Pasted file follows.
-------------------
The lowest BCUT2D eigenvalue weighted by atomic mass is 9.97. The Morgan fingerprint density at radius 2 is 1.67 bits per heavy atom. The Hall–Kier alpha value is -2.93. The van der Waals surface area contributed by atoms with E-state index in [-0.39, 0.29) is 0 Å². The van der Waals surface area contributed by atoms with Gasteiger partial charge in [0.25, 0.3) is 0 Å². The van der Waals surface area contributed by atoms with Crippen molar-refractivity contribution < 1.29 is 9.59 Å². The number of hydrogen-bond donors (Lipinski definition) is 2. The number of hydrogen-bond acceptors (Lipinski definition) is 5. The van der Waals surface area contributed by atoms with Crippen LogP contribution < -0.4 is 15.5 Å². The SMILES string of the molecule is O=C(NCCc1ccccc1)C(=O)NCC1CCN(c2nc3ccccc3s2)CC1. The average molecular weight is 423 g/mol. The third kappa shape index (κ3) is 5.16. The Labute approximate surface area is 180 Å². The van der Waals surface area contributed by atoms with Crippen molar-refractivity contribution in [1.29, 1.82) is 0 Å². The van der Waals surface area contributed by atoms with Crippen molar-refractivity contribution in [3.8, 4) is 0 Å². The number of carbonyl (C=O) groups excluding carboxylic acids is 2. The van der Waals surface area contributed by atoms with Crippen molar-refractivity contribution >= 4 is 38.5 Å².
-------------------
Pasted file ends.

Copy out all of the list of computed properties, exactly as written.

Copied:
The lowest BCUT2D eigenvalue weighted by atomic mass is 9.97. The Morgan fingerprint density at radius 2 is 1.67 bits per heavy atom. The Hall–Kier alpha value is -2.93. The van der Waals surface area contributed by atoms with E-state index in [-0.39, 0.29) is 0 Å². The van der Waals surface area contributed by atoms with Gasteiger partial charge in [0.25, 0.3) is 0 Å². The van der Waals surface area contributed by atoms with Crippen molar-refractivity contribution < 1.29 is 9.59 Å². The number of hydrogen-bond donors (Lipinski definition) is 2. The number of hydrogen-bond acceptors (Lipinski definition) is 5. The van der Waals surface area contributed by atoms with Crippen LogP contribution < -0.4 is 15.5 Å². The SMILES string of the molecule is O=C(NCCc1ccccc1)C(=O)NCC1CCN(c2nc3ccccc3s2)CC1. The average molecular weight is 423 g/mol. The third kappa shape index (κ3) is 5.16. The Labute approximate surface area is 180 Å². The van der Waals surface area contributed by atoms with Crippen molar-refractivity contribution in [1.29, 1.82) is 0 Å². The van der Waals surface area contributed by atoms with Crippen molar-refractivity contribution in [3.8, 4) is 0 Å². The number of carbonyl (C=O) groups excluding carboxylic acids is 2. The van der Waals surface area contributed by atoms with Crippen molar-refractivity contribution >= 4 is 38.5 Å².